Aboriginal and Torres Strait Islander students' prior experiences with, and understanding of, money will vary. They will see money being used in their homes and communities in varying ways; including money being spent at shops, being shared amongst family, or being exchanged for services (such as paying for a taxi, ferry, bus or other form of transportation).

In more geographically remote areas however, students may not have access to a wide range of experiences in directly seeing money in operation due to a lack of retail outlets, banks, public transportation, and other services that larger centres may take for granted.



Recognise the power of story

Aboriginal and Torres Strait Islander societies are founded on narrative-based cultures. The power of story has shaped lore, identity, law and connection to country. In contemporary teaching, story-telling can be used as a powerful learning tool to share experiences, explore students' insights and differing perspectives, find meaning, and shape ethics and morals.



Reinforce cultural values of sharing

In some communities, the connection between money and culture may not be immediately apparent and may be seen as incongruent and inconsistent with Aboriginal and Torres Strait Islander values. However, by working from an Aboriginal and Torres Strait Islander values-system point of view, all teachers and learners consider other perspectives about how money is used.

Through your teaching, you could help reinforce a cultural message that 'money can be used for sharing and caring'. This goes to the heart of an Aboriginal and Torres Strait Islander ethos of reciprocity, sharing and looking after each other.

By working from this perspective, students begin to appreciate that money can be a resource for community wellbeing and not just individual wealth.



Embrace diversity

Social and cultural diversity will exist among your students and care must be taken to avoid stereotyping. As with all students, Aboriginal and Torres Strait Islander students will enter school with differing interests and varying degrees of prior knowledge and skills. They may also enter the school with varying degrees of cultural understanding and sense of identity, due to historical factors (such as the Stolen Generations). Aboriginal and Torres Strait Islander students more often than not have shared cultural values and social experiences.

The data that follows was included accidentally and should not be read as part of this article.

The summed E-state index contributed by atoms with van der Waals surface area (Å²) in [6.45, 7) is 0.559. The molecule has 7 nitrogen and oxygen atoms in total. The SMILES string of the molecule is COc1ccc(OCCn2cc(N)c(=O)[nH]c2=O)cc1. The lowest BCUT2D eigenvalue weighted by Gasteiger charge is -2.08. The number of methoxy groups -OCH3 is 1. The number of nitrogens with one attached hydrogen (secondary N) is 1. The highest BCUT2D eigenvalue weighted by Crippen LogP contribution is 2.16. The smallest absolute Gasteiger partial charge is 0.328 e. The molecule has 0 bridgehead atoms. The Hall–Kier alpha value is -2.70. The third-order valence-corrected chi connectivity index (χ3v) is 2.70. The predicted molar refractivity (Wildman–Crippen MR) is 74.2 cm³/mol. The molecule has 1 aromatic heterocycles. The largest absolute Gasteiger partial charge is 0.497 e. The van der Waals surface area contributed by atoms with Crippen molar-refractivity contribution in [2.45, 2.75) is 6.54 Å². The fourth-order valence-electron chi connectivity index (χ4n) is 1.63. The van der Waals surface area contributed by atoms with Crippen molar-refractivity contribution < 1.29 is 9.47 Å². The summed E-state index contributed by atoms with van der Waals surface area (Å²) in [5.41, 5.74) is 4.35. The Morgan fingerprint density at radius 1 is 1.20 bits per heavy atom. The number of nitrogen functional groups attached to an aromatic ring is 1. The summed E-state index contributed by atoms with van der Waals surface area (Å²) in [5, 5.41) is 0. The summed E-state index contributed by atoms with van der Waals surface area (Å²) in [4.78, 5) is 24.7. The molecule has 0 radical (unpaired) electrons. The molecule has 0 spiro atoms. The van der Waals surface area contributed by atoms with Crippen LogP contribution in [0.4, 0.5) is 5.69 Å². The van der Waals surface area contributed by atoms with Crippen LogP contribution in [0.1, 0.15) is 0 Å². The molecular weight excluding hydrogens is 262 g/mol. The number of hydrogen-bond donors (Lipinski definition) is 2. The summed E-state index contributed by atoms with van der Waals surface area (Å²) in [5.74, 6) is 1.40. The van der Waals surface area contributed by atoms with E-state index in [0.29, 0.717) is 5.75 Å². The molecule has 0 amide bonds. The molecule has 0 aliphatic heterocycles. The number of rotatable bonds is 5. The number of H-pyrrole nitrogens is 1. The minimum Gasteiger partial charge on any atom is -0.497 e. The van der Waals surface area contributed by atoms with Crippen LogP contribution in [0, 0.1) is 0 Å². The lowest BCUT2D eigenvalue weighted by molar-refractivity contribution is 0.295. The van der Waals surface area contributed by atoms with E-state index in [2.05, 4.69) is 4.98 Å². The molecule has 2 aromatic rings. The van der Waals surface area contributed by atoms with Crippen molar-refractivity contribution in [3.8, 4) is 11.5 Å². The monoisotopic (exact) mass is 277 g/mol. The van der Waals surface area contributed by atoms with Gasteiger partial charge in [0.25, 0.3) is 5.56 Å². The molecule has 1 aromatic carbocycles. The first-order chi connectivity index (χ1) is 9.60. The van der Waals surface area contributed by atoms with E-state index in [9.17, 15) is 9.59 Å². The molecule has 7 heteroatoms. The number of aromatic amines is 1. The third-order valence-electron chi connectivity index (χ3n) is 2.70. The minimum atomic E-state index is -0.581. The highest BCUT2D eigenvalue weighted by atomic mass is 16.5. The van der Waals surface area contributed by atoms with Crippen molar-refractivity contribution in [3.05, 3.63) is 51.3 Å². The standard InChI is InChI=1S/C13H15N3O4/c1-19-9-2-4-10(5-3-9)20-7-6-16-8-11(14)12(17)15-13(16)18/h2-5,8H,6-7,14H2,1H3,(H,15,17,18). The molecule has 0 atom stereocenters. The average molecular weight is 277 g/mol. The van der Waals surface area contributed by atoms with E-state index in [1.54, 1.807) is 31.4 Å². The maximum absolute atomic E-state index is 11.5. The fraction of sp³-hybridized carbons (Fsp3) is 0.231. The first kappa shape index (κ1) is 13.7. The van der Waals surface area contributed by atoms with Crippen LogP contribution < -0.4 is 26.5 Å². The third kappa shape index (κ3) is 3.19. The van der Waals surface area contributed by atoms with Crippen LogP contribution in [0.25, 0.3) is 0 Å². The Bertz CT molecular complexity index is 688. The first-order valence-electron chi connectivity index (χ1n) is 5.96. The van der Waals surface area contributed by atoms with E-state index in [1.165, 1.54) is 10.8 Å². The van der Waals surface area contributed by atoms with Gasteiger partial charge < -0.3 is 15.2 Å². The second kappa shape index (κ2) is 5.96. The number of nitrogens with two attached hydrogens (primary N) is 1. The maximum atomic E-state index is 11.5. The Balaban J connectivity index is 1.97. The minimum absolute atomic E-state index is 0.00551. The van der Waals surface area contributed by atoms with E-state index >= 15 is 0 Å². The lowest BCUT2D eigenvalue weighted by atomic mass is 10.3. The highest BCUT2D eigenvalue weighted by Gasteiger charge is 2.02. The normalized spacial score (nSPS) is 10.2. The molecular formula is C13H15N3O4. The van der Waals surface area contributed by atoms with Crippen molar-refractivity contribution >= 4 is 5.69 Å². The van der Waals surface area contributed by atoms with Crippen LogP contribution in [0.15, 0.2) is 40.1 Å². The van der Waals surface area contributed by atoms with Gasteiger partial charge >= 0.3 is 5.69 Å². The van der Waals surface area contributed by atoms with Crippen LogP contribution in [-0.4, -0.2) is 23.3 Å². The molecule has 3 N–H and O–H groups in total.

This often includes a common world view through their identity, a deep sense of obligation to family, and similar upbringings in places of poverty and financial hardship. Use these realisations and understandings to facilitate learning experiences that resonate with your students.

Have students consider the diversity within families and roles in the family by drawing their family and sharing with others. Examine the cultural diversity within the class and share differences in food choices, music and language.



Celebrate achievement

Quality teaching in Aboriginal and Torres Strait Islander contexts means adopting strengths-based approaches to teaching and learning. This means teachers will be continually building upon what students know, as opposed to highlighting what they do not know. Adopt a two way learning approach to your teaching whereby you share your knowledge and experiences about consumer and financial literacy while students share theirs with you and their peers.

Quality teaching in Aboriginal and Torres Strait Islander contexts also means that teachers will be positively reinforcing cultural identity.

Real-life scenario

Authentic context

This scenario has been developed to provide real-life context to frame the unit and learning opportunities, as well as generate discussion to develop an understanding of money and specific cultural aspects of money relevant to this stage.

Teachers are encouraged to adapt the scenario to suit the context, level and learning of their students.

Scenario1Tyrone has to catch a bus to see his Aunty Jackie who has been sick. His Mum has given him $5 for the bus to Aunty Jackie's place and to get back home.

"You make sure you go see Aunt, she's crook," his Mum says.

Waiting at the bus stop, Tyrone's cousin Aleesha asks him for money so she can buy some food and a drink. Aleesha hasn't eaten all day.

Tyrone has $5 in his pocket, but has $20 in his bank account which he has been saving for months to see his favourite football team play next weekend.

What should Tyrone do?

Note for teachers

Aspects students can consider:

  • money can take various forms: cash and electronic
  • students make choices and problem solve
  • tension of needs (family) versus wants (football)
  • cultural consideration - namely, obligation to family.

There isn't a right or wrong answer, but students need to justify why they have reached their decision. They need to consider the advantages and disadvantages of the decision that they have reached.

Unit 1 - Understanding money (includes focus questions)

Key concepts

The key concepts covered in this unit are:

  • What is money?
  • History of money
  • How do people use money?